Sports psychiatry

by Professor Alan Currie and Professor Steve Peters


Last updated: February 2020


It is now acknowledged that athletes can experience difficulties with their mental health and that any psychiatric condition can present in the sports arena.


All good doctors have diagnostic skills. Alongside this, they seek to understand the affected individual and the context in which an illness has emerged. For the sports psychiatrist, this means acquiring specialised knowledge about the athlete and the sports environment in which they perform. Existing interventions in the biological, psychological and social realms can all be adapted for use in the world of sport, and incorporating this specialised knowledge into a formulation is the basis for engagement and developing a treatment plan.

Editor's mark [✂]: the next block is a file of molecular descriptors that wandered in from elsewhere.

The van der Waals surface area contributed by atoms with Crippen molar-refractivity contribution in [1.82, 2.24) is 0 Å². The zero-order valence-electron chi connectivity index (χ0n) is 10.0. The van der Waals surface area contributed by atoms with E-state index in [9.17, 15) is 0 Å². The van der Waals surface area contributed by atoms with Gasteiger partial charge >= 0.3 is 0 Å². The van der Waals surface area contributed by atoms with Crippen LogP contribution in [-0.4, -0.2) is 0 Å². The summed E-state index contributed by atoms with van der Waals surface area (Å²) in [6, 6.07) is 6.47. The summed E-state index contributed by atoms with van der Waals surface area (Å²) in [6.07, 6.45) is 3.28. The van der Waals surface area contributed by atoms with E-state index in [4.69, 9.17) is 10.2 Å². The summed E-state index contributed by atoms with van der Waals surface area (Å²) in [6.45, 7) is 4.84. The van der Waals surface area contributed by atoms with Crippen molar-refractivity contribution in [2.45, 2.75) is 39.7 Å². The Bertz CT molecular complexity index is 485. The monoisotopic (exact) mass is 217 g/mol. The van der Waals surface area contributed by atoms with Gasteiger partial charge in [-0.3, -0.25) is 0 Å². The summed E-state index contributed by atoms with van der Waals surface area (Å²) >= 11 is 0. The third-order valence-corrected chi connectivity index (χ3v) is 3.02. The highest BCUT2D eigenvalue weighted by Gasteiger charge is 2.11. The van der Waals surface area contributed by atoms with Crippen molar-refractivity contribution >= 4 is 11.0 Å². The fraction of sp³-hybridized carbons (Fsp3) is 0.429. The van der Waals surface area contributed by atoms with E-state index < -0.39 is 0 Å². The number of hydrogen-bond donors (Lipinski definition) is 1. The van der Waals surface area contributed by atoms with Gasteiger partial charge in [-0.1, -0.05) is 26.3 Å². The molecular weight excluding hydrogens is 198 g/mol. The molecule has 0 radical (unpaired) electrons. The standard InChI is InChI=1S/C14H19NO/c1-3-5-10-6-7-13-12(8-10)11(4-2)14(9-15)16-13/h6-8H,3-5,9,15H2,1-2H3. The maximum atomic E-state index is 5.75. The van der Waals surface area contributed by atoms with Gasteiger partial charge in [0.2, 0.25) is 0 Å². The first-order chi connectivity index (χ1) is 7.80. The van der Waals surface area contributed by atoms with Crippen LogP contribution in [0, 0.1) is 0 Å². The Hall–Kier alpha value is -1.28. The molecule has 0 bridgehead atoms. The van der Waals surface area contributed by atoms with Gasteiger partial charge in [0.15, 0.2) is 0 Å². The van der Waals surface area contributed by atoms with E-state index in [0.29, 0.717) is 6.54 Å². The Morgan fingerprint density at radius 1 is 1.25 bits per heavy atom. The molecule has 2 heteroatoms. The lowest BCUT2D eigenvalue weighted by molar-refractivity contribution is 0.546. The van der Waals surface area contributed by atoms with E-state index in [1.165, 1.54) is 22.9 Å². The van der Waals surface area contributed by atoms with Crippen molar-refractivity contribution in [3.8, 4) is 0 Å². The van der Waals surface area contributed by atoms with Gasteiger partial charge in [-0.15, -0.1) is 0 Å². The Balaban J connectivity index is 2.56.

Athletes face obstacles when accessing psychiatric care. Psychiatrists need not only the clinical knowledge and skills to treat athletes but also a willingness to reach out and the ability to engage.


There are many sources of pressure in the sports environment. The psychiatrist who takes time to understand these is in a position to help an athlete (and their team) to build the mental skills to respond effectively to these pressures.


It is still relatively uncommon for psychiatrists to work in elite sport. The barriers to greater involvement need to be understood if they are to be overcome.

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